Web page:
Review: ‘All the King’s Men’



All the King’s Men

By Robert Penn Warren

  • Date Finished: April 10, 2014
  • Genre: Fiction
  • Year: 1946
  • Project: n/a
  • Reading List: Spring 2014, Pulitzer Prize Winners, Modern Library’s 100 Best Novels, Newsweek’s 100 Best Novels
  • Grade: A+
  • Thoughts upon reading:

I didn’t really know what to expect from All the King’s Men. I bought it awhile ago based on name recognition, but it just sort of sat there on my shelf for more than a year. It didn’t help that my fiction collection is arranged alphabetically by the author’s last name on my shelves (former bookstore employee here), and the end of the alphabet is stuck upstairs in my office, rather than downstairs with the rest of fiction. I would just forget poor Robert Penn Warren was there.

But I’m really happy I decided to read this book, because even though it’s a political novel – something to which I’m not normally attracted – it was supremely good. So, so good. The book won the 1947 Pulitzer Prize and it’s no wonder; Warren is a powerful and lovely writer, and what he manages to convey through All the King’s Men is so unexpected and awesomeAll the King’s Men tells the story of Willie Talos, a Southern politician modeled off real-life demagogue Huey Long, and his right-hand man, cynical former reporter Jack Burden. Through Jack, we learn of the rise and fall of Willie, who started out as a man of the people but soon became obsessed with power. We also learn the tragic story of Jack himself, following him as he rationalizes his morally questionable position in Willie’s administration, confronts the idea of fate and God, and tries to be a better person.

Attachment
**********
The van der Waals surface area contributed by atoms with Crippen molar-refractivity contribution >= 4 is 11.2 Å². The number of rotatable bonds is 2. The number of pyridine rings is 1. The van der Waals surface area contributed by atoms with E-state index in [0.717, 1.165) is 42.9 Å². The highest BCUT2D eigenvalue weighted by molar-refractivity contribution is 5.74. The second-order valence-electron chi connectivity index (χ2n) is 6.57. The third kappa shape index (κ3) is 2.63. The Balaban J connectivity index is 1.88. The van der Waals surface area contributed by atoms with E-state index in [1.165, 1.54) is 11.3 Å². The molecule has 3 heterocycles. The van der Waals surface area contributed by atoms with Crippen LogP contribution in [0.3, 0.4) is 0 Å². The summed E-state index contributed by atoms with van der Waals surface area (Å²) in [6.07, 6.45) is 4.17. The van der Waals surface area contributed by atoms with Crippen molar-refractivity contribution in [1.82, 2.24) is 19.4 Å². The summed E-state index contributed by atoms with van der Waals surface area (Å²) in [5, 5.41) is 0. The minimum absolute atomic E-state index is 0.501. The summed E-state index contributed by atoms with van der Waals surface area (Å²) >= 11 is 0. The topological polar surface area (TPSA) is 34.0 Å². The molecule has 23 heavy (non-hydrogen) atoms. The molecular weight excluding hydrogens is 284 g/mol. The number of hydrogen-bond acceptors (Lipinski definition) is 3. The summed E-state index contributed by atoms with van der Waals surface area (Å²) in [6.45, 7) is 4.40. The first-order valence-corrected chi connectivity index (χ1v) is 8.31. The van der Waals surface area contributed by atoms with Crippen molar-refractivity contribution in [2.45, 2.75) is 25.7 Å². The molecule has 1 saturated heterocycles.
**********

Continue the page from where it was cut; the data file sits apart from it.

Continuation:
This is a big story, and I was completely taken in. At first, the prose can be a bit challenging, but once you get used to it, it’s absolutely mesmerizing. It’s a long book – more than 600 pages, whew! – but I busted out the last few hundred pages in a few days after wrapping up a bunch of homework. It also didn’t hurt that I just love, love, love Southern literature, making this one of my favorite reads so far this year.


3 thoughts on “Review: ‘All the King’s Men’

  1. Pingback: A look back at spring. A look ahead to summer. | Paperback Fool

  2. Pingback: A belated mid-year reading update | Paperback Fool

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